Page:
hem length

adiemus

New member
Something I'm have a wee bit of trouble with is hem length. How long should a skirt be (dress or skirt)? My greatest fear is that I tread on the hem and pull the whole lot off myself, but too short and it looks like I'm either mean with the fabric or I like ankle dusters!
At the moment I'm aiming for just on the middle of my ankle bone, but is that really too short? And if I have a shaped skirt (tulip or something) how long should the front be and how long the back?
 

Ariadne

Well-known member
I was told to measure to the bottom of the ankle bone. On me that is one inch off the floor when I am standing straight up. I've found at that length when I bend my knees slightly to dance it just sweeps the floor.
 

gisela

Super Moderator
I like it to skim the floor when I stand straight. Because I am 5'11" I do have costumes that end a few inches from the floor but I feel incredibly conscious and awkward about that. Don't like. All those are in some kind of process of being lengthened somehow.
Maybe it is because I am so tall that I feel like the costumes just look like they are outgrown if they don't touch the floor ;)
 

PracticalDancer

New member
I would like to echo (third, rather than second???) the comment about sweeping the floor. While I have made many of my skirts too short (darn it!) and cut them to the ankle, I can attest that longer hem lengths actually make the dancer look more elegant. I have spent many, many hours over the last few years filming dancers at local events, trying to figure out how tight (how close-up) to film them. I tend to leave the camera out a bit, so that you can see the "whole" dancer for the ones with longer hems, because they seem to "float" much better than the ones whose toes are exposed. Being able to see the feet work is GREAT in class, but very detracting on stage.

That said, I understand the comment about treading on the hem. My advise there is to wear ballet slippers (so toes don't get caught in beading), to keep moving (skirts are a lot like veils, you have to keep air under them), and to ALWAYS practice in your costume.

To corrupt a line from The Wind and the Willows: there is nothing, absolutely nothing, more beautiful than a choo-choo hidden by a hem that grazes the floor. ;)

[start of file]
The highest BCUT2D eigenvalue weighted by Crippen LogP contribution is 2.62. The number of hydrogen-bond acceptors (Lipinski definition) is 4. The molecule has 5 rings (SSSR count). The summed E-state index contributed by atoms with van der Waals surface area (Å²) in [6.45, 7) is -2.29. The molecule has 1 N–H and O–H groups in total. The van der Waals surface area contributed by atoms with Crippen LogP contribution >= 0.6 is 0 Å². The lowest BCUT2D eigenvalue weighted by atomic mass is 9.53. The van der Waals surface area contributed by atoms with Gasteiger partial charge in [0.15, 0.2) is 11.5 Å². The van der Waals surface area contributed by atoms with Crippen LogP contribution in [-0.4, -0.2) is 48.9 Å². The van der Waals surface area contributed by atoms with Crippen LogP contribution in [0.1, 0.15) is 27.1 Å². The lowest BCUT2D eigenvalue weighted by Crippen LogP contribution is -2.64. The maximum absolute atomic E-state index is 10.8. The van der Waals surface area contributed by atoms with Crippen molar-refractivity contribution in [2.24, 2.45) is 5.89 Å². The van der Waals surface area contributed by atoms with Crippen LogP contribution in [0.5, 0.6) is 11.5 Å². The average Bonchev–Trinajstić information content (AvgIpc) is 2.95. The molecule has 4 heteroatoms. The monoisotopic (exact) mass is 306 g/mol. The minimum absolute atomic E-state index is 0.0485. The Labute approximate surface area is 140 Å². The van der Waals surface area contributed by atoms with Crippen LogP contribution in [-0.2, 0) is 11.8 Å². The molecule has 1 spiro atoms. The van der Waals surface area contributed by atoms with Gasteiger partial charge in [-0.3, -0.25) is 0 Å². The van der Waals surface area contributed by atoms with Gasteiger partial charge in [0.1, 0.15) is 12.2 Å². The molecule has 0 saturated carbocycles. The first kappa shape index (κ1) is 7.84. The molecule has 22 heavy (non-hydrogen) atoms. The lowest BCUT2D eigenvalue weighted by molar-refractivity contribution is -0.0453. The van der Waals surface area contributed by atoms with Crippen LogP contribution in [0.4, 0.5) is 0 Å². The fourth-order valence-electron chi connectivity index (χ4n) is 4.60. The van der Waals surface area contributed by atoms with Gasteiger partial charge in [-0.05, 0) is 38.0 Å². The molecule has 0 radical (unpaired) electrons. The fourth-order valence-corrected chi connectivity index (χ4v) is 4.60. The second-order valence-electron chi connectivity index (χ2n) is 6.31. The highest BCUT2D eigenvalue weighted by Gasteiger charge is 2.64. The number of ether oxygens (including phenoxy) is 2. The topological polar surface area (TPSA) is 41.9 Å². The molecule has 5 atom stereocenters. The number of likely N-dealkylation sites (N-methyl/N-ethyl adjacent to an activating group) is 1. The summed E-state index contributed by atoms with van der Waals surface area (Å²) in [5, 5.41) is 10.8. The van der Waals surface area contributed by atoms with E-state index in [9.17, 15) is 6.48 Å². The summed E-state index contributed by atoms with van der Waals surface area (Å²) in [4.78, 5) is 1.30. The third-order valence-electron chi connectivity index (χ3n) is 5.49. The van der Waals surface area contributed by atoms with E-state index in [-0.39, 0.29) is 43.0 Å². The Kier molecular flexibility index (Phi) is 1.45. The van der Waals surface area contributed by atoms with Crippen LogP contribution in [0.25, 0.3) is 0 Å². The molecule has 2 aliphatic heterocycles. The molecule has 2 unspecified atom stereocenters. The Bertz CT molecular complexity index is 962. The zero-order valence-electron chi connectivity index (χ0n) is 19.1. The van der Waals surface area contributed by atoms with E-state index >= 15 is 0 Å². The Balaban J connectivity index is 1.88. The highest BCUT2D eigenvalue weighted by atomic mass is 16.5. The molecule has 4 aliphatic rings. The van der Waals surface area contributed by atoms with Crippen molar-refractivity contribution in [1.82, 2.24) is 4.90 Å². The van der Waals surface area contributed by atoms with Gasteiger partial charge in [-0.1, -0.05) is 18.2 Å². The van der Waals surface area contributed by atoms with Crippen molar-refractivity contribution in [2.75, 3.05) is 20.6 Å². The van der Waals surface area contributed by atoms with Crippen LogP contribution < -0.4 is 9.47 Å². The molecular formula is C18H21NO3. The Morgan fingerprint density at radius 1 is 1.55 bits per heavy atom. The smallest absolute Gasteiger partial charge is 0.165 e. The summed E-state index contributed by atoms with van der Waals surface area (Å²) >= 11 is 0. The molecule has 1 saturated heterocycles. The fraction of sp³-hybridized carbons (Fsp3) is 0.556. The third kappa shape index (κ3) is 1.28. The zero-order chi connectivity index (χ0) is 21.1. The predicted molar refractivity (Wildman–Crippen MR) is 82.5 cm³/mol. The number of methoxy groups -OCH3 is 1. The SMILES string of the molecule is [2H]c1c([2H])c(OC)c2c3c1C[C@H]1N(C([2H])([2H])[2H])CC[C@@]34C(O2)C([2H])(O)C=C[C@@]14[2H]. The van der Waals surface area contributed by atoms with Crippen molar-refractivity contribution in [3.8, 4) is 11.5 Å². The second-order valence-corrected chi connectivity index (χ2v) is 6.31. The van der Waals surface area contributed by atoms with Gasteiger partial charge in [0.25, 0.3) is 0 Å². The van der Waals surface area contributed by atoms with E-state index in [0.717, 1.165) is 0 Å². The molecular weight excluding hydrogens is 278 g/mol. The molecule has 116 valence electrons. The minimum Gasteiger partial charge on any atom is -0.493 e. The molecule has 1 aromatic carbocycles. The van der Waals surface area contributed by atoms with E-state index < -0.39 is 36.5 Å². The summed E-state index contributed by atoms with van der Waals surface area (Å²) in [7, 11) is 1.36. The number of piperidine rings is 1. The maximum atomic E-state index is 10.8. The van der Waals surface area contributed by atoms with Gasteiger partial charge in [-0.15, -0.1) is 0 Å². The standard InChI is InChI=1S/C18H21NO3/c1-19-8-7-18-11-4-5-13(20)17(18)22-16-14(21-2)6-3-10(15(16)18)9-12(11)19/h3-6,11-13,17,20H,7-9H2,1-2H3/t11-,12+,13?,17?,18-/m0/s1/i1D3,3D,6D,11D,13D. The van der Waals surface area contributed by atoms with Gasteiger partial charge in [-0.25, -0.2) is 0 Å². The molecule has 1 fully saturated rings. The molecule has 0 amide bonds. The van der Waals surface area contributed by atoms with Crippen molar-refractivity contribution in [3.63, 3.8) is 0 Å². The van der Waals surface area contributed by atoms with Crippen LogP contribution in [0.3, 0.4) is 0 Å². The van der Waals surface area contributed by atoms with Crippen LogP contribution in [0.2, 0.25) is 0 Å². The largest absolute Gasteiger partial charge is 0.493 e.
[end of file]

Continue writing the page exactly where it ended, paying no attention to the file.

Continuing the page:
Regards,

Anala
 

Nebetmiw

New member
Been here before but not with BD skirts I have this for you. Make sure to measure with the shoes you plan to wear with this skirt also in your BD stance. Nothing worse than once it is cut and sewn that you find out that it is too short due to those factors.

Depending on your heel or no heel will tell you where you need to cut. Flat foot will be higher than with a heeled shoe. The higher your heel the higher your ankle goes. So if you want floor sweeping and measure to flat foot but wear heels, well you will not have floor sweeping then. Just friendly reminder to measure more than once before cutting. :D
 

adiemus

New member
Wonderful counsel wise women! I am hereby needing to add an inch or two to my hemlines (or pull the skirt waist down a bit!).
I think the trick is to practice, practice, practice in my skirt.
I know what you mean about that wonderful 'floating' look on the choochoo shimmy! So yeah, I need to lower the hems. Not to hard to do, it's mainly about disguising them with trim or beading or something. But dang I hate reworking costumes!
BTW I don't wear heels - just flats or bearpaws/dancepaws
 

gisela

Super Moderator
Check out this hem length. Talk about sweeping the floor. I saw this live and it was beautiful, but the skirt was a teeny bit distracting. It swished around so much and made me nervous about her tripping. She didn't seemed bothered by it, but she is such a pro.
 

PracticalDancer

New member
Check out this hem length. Talk about sweeping the floor. I saw this live and it was beautiful, but the skirt was a teeny bit distracting. It swished around so much and made me nervous about her tripping. She didn't seemed bothered by it, but she is such a pro.
She probably designed it! If I understand correctly, they carefully design costumes to accent the moves.

And, how about that unusual knee shimmy that didn't travel up to the hips? That's a new one for me!

(returns to topic)

Perhaps the lesson here is to be aware that your costume will dance with you, so pick a hem length that compliments and enhances the moves.

Regards,

Anala
 

Amulya

Moderator
I was told to measure to the bottom of the ankle bone. On me that is one inch off the floor when I am standing straight up. I've found at that length when I bend my knees slightly to dance it just sweeps the floor.
I prefer this too, I just prefer to be safe than sorry: longer hemline might make a dancer trip.
 
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